Focus Groups

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When considering how people will react or adopt a new product, service or technology, it is not sufficient to say that new is better. You must reflect how people consider the current product, service or technology. The most effective way to understand attitudes and behaviours is to conduct focus groups.

Focus groups help understand the knowledge, attitudes, and behaviours of others. Focus groups are usually needed to answer how and why questions when an in-depth understanding of human behaviour is needed.

Focus groups help you understand causality - why people behave as they do. Knowing why helps you see how - how to design, redesign, refine your offerings, services, products so they will be culturally appropriate and accepted.

In a focus group, an experienced moderator leads six to twelve individuals through a structured discussion. The discussion starts at a general level and then focuses on the topic of the research. A moderator will use various techniques to stimulate and guide discussion as well as encourage debate among respondents.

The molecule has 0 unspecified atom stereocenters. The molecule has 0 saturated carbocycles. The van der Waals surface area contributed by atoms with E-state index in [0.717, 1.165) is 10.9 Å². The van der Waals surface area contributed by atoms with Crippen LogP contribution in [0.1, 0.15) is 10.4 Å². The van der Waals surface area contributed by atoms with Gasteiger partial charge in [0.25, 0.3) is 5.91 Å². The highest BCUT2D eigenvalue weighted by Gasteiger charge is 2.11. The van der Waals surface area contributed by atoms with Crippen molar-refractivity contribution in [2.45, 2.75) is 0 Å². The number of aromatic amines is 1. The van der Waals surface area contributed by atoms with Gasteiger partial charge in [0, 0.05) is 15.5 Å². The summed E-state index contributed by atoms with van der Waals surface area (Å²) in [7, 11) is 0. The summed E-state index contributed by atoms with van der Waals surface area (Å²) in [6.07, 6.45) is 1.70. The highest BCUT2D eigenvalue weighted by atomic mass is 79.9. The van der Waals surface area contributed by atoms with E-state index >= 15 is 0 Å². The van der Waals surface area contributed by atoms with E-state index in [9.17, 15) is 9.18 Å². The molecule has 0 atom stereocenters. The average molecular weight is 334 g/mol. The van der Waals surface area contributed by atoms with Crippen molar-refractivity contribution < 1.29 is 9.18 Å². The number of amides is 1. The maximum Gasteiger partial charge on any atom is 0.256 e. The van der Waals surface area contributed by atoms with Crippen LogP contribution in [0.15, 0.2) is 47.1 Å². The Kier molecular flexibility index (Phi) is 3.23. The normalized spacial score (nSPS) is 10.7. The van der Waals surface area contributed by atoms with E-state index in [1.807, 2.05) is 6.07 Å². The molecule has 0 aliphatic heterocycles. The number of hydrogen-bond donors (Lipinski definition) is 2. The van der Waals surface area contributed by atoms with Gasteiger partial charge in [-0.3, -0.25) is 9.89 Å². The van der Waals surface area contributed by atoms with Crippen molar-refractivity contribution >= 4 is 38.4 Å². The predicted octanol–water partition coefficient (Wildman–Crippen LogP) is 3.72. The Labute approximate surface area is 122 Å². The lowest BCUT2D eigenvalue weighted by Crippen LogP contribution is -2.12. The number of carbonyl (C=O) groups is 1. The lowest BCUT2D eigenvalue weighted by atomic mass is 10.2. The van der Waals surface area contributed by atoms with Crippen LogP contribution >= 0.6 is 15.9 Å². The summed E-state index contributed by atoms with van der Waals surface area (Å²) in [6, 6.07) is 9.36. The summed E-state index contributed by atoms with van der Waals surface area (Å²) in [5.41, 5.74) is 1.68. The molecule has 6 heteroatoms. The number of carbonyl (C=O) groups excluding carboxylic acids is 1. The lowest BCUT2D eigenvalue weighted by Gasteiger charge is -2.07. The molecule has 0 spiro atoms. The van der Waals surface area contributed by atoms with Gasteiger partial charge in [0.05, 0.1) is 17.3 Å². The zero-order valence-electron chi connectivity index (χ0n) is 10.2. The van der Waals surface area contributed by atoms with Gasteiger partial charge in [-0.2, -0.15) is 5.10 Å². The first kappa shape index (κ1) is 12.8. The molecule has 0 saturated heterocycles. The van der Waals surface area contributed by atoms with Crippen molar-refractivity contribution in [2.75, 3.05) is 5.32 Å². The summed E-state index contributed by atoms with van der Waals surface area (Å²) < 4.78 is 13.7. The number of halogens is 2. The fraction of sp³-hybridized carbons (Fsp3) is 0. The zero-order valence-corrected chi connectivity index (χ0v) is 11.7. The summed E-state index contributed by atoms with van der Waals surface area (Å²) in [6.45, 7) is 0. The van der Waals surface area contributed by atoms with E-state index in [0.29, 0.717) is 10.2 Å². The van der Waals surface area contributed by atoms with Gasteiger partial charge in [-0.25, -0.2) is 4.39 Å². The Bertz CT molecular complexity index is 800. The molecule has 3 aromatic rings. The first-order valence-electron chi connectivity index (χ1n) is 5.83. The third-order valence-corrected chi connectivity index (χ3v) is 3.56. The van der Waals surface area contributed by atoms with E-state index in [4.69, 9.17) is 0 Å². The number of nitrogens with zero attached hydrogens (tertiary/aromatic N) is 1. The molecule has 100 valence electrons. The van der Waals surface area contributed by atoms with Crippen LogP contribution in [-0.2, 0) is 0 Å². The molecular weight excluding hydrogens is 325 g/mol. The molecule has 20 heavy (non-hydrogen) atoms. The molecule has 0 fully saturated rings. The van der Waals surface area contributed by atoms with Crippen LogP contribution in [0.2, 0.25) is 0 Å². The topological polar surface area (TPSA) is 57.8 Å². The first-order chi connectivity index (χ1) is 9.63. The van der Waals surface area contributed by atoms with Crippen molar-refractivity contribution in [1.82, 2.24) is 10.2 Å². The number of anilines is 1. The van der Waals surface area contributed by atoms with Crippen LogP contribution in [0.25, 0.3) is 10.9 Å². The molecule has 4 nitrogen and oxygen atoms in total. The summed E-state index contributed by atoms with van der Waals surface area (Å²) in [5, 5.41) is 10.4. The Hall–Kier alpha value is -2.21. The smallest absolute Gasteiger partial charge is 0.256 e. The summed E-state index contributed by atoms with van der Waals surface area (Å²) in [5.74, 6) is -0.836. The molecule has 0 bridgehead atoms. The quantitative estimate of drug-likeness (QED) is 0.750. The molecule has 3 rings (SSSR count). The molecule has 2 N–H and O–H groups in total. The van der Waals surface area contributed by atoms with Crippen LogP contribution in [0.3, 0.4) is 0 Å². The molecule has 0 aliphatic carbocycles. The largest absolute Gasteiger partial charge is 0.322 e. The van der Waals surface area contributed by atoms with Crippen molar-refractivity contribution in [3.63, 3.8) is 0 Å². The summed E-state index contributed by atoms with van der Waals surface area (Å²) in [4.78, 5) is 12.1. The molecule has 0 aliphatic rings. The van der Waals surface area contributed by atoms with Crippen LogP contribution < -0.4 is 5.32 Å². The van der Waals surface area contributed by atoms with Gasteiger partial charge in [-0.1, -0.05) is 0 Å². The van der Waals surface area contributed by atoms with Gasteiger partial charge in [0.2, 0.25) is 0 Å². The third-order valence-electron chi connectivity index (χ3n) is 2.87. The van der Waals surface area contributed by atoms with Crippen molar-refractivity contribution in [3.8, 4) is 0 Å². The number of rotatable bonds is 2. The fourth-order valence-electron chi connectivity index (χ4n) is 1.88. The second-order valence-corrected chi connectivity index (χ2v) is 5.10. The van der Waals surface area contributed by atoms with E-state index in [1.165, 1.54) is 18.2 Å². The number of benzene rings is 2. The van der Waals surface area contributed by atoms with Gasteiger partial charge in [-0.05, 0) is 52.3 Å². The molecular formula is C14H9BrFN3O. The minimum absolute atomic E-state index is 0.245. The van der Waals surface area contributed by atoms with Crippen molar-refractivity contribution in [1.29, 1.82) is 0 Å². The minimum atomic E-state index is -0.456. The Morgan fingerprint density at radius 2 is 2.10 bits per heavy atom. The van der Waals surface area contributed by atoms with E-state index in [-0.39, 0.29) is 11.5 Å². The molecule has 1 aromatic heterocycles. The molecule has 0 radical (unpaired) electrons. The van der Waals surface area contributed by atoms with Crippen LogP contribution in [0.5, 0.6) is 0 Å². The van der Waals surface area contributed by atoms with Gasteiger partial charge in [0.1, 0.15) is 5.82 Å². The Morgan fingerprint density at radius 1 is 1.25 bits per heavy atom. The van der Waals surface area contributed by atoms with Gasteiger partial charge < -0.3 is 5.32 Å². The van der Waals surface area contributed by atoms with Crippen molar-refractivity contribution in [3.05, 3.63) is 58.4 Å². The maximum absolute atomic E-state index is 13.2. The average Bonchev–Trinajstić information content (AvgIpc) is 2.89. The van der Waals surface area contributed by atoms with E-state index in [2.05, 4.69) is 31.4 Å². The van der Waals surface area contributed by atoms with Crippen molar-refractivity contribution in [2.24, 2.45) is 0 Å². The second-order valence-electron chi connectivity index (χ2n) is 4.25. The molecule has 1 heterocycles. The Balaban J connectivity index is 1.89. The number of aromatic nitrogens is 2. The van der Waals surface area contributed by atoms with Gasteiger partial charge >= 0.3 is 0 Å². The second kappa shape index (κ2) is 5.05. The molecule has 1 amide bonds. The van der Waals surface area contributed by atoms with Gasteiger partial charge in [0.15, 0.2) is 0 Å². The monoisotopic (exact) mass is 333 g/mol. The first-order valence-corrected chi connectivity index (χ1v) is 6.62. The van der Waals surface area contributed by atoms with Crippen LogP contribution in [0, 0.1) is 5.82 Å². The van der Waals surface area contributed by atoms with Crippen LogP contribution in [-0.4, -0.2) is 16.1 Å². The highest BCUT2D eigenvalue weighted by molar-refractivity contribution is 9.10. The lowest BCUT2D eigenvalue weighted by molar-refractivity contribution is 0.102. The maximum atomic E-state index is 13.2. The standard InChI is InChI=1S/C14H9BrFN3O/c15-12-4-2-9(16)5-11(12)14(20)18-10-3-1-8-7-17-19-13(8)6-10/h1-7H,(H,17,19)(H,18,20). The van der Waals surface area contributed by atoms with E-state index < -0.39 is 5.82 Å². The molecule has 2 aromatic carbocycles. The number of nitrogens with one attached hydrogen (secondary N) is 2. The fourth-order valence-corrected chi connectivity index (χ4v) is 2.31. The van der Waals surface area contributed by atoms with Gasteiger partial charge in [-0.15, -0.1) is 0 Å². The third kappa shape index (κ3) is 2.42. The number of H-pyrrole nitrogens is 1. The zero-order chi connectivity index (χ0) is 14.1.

A focus group is very useful during the strategy planning stage. It provides insight and depth and generally results in a better understanding of how people think and why they hold the attitudes they do than might be yielded from individual interviews.

What if you don’t have focus groups? You may choose to implement a new product, service or technology that is not adopted by either staff or customers.

Our experience:

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Focus groups deliver qualitative insights where the research question calls for exploration and identification of opinions, attitudes, behaviours, and motivations. Focus groups also provide additional non-verbal information (excitement, doubt, stress) that surveys cannot. A good moderator is needed to ensure particular members do not dominate and to avoid ‘group think’.

We find comfort among those who agree with us - growth among those who don’t.
— Frank Howard Clark